The two bartenders at Vermillion last Thursday night didn't have a chance. The place was so packed that dozens of people stood for more than two hours in order to take part in, of all things, a conversation about sculpture.
John Boylan is Seattle's greatest conversation-starter. He's been organizing public get-togethers for years on subjects ranging from "Art and Community Engagement" to "Freedom" to "The Persistence of Painting in a Digital Age." This one was just called "Sculpture."
I think a lot about sculpture. I think about Dan Webb's Little Cuts, the series of photographs he made of carving a head out of a block of wood and continuing to carve it until it became a skull and, finally, a pile of sawdust he displayed in a fiberglass box on a pedestal along with the pictures. I think about the sculpture of a solar eclipse Trisha Donnelly asked each member of her audience at the Henry several years ago to create in our minds; the eclipse was specific for every person, moving and changing to a soundtrack of "Classical Gas" and Donnelly's narration—it was a thing, with dimension.
When I brought up those sculptures at Vermillion, I was afraid the sculptors in the room would want to kill me. Lauren Grossman makes her own cast iron. Cris Bruch labors with paper, metal, building materials: materials, not ephemeralities. And sculptors pay for their physicality, because 3-D works are the hardest to sell. But Grossman didn't kill me; she tackled me with enthusiasm: "See, that's what I love about sculpture. It's about the craziness of taking an idea, like that eclipse, and making it real." Basically, she was saying that my eclipse sculpture wasn't a sculpture—and we were off.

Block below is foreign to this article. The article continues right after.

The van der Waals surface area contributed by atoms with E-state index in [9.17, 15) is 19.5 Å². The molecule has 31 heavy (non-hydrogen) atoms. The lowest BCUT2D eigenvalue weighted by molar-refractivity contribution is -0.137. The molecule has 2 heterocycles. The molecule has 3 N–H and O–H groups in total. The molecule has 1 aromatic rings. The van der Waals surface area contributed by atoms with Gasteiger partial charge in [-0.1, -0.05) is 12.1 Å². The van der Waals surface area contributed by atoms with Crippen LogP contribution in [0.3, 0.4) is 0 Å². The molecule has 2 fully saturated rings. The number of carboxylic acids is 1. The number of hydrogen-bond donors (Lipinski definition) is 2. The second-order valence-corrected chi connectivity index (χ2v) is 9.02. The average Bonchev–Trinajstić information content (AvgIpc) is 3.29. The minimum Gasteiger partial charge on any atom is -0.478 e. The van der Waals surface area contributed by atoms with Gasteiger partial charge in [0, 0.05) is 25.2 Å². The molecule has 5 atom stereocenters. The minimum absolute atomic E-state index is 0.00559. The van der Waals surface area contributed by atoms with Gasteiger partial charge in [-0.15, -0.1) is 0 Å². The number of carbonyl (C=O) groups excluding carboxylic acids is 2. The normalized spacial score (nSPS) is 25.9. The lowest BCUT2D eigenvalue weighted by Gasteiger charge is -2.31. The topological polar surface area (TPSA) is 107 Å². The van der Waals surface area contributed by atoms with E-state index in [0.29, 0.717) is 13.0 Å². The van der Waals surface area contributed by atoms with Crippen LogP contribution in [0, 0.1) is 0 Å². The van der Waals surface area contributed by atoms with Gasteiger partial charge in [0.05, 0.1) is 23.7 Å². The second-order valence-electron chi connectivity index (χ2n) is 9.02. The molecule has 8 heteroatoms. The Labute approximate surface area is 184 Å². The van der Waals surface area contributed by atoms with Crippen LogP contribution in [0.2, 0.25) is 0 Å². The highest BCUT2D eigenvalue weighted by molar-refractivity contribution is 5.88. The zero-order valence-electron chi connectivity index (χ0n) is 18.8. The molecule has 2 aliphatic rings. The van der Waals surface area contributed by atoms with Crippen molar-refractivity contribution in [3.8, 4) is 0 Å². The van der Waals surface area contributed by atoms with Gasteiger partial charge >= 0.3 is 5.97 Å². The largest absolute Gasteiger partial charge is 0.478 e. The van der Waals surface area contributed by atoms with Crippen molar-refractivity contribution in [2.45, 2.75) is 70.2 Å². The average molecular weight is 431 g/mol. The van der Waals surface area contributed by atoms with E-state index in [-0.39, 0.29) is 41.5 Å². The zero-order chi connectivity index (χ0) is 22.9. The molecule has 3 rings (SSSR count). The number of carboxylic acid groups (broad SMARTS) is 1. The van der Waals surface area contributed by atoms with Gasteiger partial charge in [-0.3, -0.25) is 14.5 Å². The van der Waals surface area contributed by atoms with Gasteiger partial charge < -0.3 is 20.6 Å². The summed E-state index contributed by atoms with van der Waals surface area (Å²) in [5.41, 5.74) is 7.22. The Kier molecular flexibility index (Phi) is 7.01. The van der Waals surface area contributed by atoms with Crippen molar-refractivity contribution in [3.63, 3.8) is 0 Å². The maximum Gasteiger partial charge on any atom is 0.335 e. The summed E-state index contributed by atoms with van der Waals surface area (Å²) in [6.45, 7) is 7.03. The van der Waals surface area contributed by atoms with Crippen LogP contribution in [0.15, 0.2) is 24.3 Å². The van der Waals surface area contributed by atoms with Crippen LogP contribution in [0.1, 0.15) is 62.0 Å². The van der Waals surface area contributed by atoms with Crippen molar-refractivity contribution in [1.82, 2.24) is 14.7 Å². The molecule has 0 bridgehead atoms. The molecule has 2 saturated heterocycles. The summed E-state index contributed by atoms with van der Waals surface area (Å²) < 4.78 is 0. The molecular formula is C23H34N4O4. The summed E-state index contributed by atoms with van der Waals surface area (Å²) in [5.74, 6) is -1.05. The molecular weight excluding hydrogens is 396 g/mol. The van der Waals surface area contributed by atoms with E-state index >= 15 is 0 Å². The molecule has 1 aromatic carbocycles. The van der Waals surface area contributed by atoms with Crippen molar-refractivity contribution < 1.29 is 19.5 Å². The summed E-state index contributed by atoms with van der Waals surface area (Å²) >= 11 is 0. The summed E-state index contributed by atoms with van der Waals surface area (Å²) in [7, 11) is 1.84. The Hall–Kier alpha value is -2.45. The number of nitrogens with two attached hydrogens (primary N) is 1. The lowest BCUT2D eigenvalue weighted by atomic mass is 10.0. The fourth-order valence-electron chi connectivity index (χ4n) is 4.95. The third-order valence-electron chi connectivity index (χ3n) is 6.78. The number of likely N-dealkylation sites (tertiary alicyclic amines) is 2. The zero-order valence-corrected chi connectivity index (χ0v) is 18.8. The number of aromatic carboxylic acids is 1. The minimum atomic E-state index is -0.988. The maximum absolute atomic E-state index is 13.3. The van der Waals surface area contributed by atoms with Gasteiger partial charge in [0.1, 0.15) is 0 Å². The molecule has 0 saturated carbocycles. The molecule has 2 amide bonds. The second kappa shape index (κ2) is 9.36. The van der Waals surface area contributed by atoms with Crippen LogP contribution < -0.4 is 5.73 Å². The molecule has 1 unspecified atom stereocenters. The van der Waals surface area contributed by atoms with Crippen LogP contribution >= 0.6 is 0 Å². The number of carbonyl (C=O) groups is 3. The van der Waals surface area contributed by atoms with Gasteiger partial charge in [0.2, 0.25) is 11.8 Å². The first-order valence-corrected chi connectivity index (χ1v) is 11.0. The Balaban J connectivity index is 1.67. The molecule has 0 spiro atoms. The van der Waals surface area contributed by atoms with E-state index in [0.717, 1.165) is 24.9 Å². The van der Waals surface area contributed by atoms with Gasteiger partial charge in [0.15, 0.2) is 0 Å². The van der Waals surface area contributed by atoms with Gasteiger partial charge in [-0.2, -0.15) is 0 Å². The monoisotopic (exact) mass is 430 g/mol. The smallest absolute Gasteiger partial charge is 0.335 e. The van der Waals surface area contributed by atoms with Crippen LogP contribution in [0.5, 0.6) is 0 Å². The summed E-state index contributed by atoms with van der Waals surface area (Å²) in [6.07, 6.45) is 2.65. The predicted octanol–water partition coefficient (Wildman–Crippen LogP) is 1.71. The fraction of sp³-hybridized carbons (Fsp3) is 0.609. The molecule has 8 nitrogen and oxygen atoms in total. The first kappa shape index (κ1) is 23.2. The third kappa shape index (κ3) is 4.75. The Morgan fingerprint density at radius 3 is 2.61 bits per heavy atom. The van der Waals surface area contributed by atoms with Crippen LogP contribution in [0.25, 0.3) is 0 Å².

Among the subjects covered: That Grossman is melting down her old works because she doesn't have enough storage, and that this is very upsetting to Beth Sellars as a curator. That Malevich's most dangerous work of art was not his black square but his tea set. That artists don't really know why they want so badly to burn and cut and scrape certain materials. That the dream of sculpture is to be real. That sculpture and architecture get jealous of one another. That the process of making is the most important thing. That the process is overrated.
Packed in like revolutionaries, it wasn't long before someone asked, like, The world is crashing, and what are we doing about it sitting in here?
Nothing much. Nobody had a sculptural stimulus plan. But it was good to be together, patronizing a little pub-gallery, and talking for hours about how ideas and materials are linked and how they're not. It doesn't add up to a product, but as a process it pretty much ruled.